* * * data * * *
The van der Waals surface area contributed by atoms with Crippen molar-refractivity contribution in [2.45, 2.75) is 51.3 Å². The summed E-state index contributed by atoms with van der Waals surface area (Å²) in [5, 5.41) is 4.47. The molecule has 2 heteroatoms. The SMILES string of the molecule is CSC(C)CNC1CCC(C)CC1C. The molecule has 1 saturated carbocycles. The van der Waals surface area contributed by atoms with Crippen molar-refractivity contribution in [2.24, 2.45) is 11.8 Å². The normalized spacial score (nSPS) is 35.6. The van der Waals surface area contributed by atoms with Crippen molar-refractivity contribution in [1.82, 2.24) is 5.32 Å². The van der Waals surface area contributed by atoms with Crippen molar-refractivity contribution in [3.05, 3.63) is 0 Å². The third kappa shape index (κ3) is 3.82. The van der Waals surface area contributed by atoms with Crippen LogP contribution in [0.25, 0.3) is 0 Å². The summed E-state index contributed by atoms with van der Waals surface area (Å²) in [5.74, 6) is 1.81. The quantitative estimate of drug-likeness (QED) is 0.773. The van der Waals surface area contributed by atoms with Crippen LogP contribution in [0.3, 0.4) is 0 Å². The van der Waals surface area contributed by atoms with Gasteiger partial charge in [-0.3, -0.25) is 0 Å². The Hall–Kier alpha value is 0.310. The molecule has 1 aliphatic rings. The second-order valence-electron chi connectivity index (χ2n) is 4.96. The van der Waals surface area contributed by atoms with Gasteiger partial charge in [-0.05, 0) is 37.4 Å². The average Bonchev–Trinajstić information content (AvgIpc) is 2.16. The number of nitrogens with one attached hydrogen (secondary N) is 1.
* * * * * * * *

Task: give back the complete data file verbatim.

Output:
The van der Waals surface area contributed by atoms with Crippen molar-refractivity contribution in [2.45, 2.75) is 51.3 Å². The summed E-state index contributed by atoms with van der Waals surface area (Å²) in [5, 5.41) is 4.47. The molecule has 2 heteroatoms. The SMILES string of the molecule is CSC(C)CNC1CCC(C)CC1C. The molecule has 1 saturated carbocycles. The van der Waals surface area contributed by atoms with Crippen molar-refractivity contribution in [2.24, 2.45) is 11.8 Å². The normalized spacial score (nSPS) is 35.6. The van der Waals surface area contributed by atoms with Crippen molar-refractivity contribution in [1.82, 2.24) is 5.32 Å². The van der Waals surface area contributed by atoms with Crippen molar-refractivity contribution in [3.05, 3.63) is 0 Å². The third kappa shape index (κ3) is 3.82. The van der Waals surface area contributed by atoms with Crippen LogP contribution in [0.25, 0.3) is 0 Å². The summed E-state index contributed by atoms with van der Waals surface area (Å²) in [5.74, 6) is 1.81. The quantitative estimate of drug-likeness (QED) is 0.773. The van der Waals surface area contributed by atoms with Crippen LogP contribution in [0.3, 0.4) is 0 Å². The van der Waals surface area contributed by atoms with Gasteiger partial charge in [-0.3, -0.25) is 0 Å². The Hall–Kier alpha value is 0.310. The molecule has 1 aliphatic rings. The second-order valence-electron chi connectivity index (χ2n) is 4.96. The van der Waals surface area contributed by atoms with Gasteiger partial charge in [-0.05, 0) is 37.4 Å². The average Bonchev–Trinajstić information content (AvgIpc) is 2.16. The number of nitrogens with one attached hydrogen (secondary N) is 1.